initial notes without the slightest gloss towards a virtual ontology of theatricality, with paintings by Vladimir Dubosarsky & Alexander Vinogradov

Glory to the Heroes of Conceptualism, Vladimir Dubosarsky & Alexander Vinogradov

A new theatre or a new (non-Aristotelian) interpretation of the theatre; a theatre of multiplicities opposed in every respect to the theatre of representation, which leaves intact neither the identity of the thing represented, nor author, nor spectator, nor character, nor representation, which, through vicissitudes of the play, can become the object of a production of knowledge or final recognition. Instead, a theatre of problems and always open questions which draws spectator, setting and characters into the real movement of an apprenticeship of the entire unconscious.

– Gilles Deleuze, Difference and Repetition, quoted by Timothy Murray, in his Mimesis, Masochism, & Mime, excerpted here

What is theatricality? it is theatre-minus-text, it is a density of signs and sensations built up on stage starting from the written argument.

– Roland Barthes, from ‘Baudelaire’s Theatre,’ quoted by Christopher Balme, in his essay ‘Metaphors of Spectacle‘ [Balme includes a brief and helpful historic survey of theatricality]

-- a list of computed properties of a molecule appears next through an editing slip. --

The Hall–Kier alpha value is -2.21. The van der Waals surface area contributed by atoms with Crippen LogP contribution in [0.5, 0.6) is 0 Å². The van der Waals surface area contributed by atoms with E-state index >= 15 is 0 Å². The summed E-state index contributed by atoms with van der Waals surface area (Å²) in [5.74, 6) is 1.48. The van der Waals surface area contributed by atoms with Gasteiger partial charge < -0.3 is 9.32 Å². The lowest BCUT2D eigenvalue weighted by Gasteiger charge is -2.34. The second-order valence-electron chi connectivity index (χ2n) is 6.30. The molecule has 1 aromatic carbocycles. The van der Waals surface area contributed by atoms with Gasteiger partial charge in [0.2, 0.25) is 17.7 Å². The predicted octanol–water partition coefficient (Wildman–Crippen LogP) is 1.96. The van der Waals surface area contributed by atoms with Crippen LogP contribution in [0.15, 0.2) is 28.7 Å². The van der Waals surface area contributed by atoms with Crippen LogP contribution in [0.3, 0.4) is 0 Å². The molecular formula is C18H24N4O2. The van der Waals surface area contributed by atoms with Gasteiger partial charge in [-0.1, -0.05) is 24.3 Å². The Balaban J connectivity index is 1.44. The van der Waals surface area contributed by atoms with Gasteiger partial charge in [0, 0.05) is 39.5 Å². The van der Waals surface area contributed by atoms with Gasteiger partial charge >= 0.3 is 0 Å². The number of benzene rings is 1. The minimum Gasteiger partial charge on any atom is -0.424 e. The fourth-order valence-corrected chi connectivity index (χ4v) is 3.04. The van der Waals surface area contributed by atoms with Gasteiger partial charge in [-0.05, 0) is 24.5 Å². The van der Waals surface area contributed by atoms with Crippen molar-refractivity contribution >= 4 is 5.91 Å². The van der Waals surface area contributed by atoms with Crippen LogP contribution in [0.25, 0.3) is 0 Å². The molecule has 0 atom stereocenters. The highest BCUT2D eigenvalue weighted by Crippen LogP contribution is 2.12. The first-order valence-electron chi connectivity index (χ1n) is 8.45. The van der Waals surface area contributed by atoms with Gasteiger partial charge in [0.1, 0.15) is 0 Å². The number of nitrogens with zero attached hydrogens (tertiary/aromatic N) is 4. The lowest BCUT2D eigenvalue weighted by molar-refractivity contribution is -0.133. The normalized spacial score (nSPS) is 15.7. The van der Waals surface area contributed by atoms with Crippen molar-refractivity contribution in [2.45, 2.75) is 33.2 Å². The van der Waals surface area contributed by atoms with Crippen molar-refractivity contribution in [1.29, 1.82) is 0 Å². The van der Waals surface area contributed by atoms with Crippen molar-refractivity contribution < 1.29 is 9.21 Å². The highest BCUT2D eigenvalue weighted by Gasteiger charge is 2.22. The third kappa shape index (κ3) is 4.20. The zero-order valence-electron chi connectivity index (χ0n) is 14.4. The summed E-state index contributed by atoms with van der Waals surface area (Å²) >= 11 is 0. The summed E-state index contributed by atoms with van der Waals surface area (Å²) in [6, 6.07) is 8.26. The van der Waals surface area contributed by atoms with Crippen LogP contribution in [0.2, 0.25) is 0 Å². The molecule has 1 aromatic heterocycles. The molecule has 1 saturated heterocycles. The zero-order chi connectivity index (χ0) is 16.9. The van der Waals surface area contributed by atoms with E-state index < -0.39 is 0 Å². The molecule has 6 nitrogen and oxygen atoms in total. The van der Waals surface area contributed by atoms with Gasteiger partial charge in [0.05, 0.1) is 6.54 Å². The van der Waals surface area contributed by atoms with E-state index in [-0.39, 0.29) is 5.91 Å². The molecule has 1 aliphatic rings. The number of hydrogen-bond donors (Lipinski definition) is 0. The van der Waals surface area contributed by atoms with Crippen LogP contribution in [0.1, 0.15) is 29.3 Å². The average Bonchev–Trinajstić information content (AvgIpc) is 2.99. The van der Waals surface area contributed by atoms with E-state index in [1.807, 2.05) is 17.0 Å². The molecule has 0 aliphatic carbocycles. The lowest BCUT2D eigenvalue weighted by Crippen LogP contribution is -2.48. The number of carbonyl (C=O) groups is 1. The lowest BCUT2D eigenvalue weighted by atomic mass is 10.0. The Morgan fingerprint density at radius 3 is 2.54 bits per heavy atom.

the cross-dressed figure was an object of visual fascination for Elizabethan audiences in precisely the way youthful and virginal figures were. A figure inevitably caught in between two categories, the cross-dresser is in a state of constant transformation. This transformative nature lent itself easily (and delightfully) to performance. The cross-dresser on stage becomes a spectacle due to the open possibility of transformation in either direction by maintaining an in-between doubleness, a state of being that could potentially (but not yet) resolve into masculine or feminine. This state of being is not uniquely about gender but finds its parallel in other theatrical fascinations of transformative performability, including the virgin who exists as a being in transition, and the boy who is potentially to become a man. In all of these cases, the audience is meant to speculate on these transformative identities, such that they become not transitional states to be passed over and resolved but the centrally spectacular aspects of the plays themselves as the actor is arrested in a state of potentiality, always on the verge of transformation. The primary purpose of this study is to argue for a new framework for thinking about gender transformation on the early modern stage that forms not only part of a non-gendered discourse on sexual misdemeanour in the legal world but also, and more significantly, part of a series of other explicitly theatrical transformations that do not have primarily to do with gender issues or male-female power structures, a proposition very much supported by close readings of instances of cross-dressing in the plays.